Strangely, it's an atmosphere that makes Kurt feel very much at home. But then he's a defector from the former GDR, East Germany, and familiar with the ways of the Stasi. A comparison Stross makes very pointedly: but also one that enables a survivor with a good grasp of old-fashioned tradecraft and a developed geocaching hobby to achieve quite a bit under the radar. What part will Kurt play in this evolving story? We don't know yet, but I think he'll be important... not least because he's Rita's adoptive grandfather.

I quickly warmed to Kurt and Rita: they're both competent, serious players of the Empire Games. Indeed, I found this book as a whole pretty compelling from the start. In mode it closely resembles a technothriller, with a lot of patient exposition of methods, technologies and goals as Rita comes to the attention of the DHS who soon have plans for her. Beneath that, though, there's the portal fantasy setup of the Merchant Princes and behind that legend, something that begins to look very like hard(ish) SF. It's a credit to the writer that he manages to keep these balls - and more - in the air at once, while still spinning a very readable story, even though the first half of this is largely setup. Is that too much? For some authors/ stories perhaps, but not here. It's all fascinating and, as I said, very readable (and this is the first in a trilogy, so not disproportionate).

Above all, I think Stross has captured something about the atmosphere of the times. No, we haven't been attacked by extra-dimensional drug smugglers with a stolen nuke: but the drivers are there, the impetus towards surveillance ("if it only saves one life..." "if you've nothing to hide, you've nothing to fear..."), the converging technologies, the rising distrust of the strange, the stranger, the out-of-place ("if you see something, say something"). We're on a knife edge, and the shows one side on which we could fall.

There's also beautiful, inventive clever and, in places knowing writing, whether references to people vanishing into "night and mist", to the "white heat of a technological revolution", to a "Ministry of Intertemporal Technological Intelligence" (or MITI) directing tech progress in the parallel timeline or a sardonic reference to the American "Heimatschutzministerium" (doesn't that sound chilling?) We get blended Churchill and Picard ("Action This Day" combined with "make it so") and to end with, "And so Kurt Douglas... raised his baton to summon the Wolf Orchestra back to life, to play the cold war blues one last time."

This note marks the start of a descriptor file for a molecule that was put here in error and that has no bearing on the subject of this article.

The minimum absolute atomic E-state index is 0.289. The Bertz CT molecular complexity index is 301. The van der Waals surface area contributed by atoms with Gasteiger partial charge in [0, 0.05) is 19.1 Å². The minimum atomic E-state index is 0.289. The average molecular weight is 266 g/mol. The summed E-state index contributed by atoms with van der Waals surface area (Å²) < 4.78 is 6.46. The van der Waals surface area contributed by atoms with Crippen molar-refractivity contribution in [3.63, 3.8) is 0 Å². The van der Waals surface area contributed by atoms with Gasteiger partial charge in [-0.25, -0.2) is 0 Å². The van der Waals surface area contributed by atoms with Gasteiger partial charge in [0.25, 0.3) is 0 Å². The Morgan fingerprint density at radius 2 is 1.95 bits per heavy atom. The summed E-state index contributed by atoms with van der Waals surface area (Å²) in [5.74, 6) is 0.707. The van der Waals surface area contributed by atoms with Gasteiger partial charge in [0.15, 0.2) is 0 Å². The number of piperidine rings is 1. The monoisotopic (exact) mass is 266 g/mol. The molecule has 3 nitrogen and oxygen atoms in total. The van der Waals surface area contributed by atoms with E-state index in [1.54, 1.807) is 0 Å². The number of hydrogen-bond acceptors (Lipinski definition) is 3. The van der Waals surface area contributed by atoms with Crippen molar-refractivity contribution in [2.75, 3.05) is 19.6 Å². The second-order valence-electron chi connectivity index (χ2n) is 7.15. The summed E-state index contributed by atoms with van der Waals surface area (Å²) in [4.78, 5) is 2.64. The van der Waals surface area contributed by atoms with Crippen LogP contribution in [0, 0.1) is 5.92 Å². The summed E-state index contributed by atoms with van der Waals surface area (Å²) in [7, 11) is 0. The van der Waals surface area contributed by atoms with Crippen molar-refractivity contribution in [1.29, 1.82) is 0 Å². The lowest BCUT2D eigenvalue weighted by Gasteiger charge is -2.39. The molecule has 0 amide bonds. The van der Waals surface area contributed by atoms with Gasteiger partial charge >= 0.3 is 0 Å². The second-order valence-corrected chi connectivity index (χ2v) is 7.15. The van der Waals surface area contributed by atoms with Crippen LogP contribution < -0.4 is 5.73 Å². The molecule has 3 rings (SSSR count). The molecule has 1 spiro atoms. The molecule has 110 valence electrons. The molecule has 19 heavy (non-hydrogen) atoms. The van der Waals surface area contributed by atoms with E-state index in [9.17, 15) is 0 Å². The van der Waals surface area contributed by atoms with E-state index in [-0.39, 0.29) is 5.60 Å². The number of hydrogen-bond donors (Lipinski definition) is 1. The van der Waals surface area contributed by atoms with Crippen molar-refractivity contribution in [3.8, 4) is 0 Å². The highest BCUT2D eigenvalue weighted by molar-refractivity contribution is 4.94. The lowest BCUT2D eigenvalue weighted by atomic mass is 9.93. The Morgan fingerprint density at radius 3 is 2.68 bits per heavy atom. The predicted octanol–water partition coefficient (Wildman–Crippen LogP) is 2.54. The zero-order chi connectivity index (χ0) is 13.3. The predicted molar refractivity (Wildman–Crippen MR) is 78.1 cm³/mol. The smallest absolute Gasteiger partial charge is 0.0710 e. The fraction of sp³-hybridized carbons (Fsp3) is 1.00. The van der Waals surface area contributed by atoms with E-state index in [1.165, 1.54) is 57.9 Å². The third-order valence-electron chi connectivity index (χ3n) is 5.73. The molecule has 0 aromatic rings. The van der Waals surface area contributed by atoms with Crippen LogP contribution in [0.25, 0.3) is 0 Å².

It's a fast, compulsive and intelligent story, at once familiar and alien. Cracking good SF/ Fantasy/ thriller (take your pick) and I'd strongly recommend.

Do you need to have read Merchant Princes (in either incarnation)? It would be helpful but is not not necessary - the essentials are given here (though those are very enjoyable books... so why wouldn't you want to read them?)


Behind Her Eyes: The new Sunday Times #1 best selling psychological thriller
Behind Her Eyes: The new Sunday Times #1 best selling psychological thriller
by Sarah Pinborough
Edition: Hardcover
Price: £4.99

12 of 16 people found the following review helpful
5.0 out of 5 stars Creepy. Creepy. Creepy., 26 Jan. 2017
Verified Purchase(What is this?)
I'm grateful for an advance copy kindly provided by the publisher

I may be a teeny bit biased when it comes to Sarah Pinborough's books - I have yet to read one that I didn't enjoy. But really. You have to read this book, just do. I'm going to be nagging everyone to do that and you may as well give in sooner rather than later.

Not only is it Pinborough at her very best (and that's something in itself) but it's Pinborough leaping and vaulting over genre boundaries, authorial conventions and the reader's sense of where the book is going. You may think you're got it sussed, but you haven't. Not for nothing has the hashtag #wtfthat ending been going round.

Which sort of makes it hard to review. I'm generally not precious about spoilers but - for once - I really, really mustn't say anything about the ending. Beyond, perhaps... no. Nothing.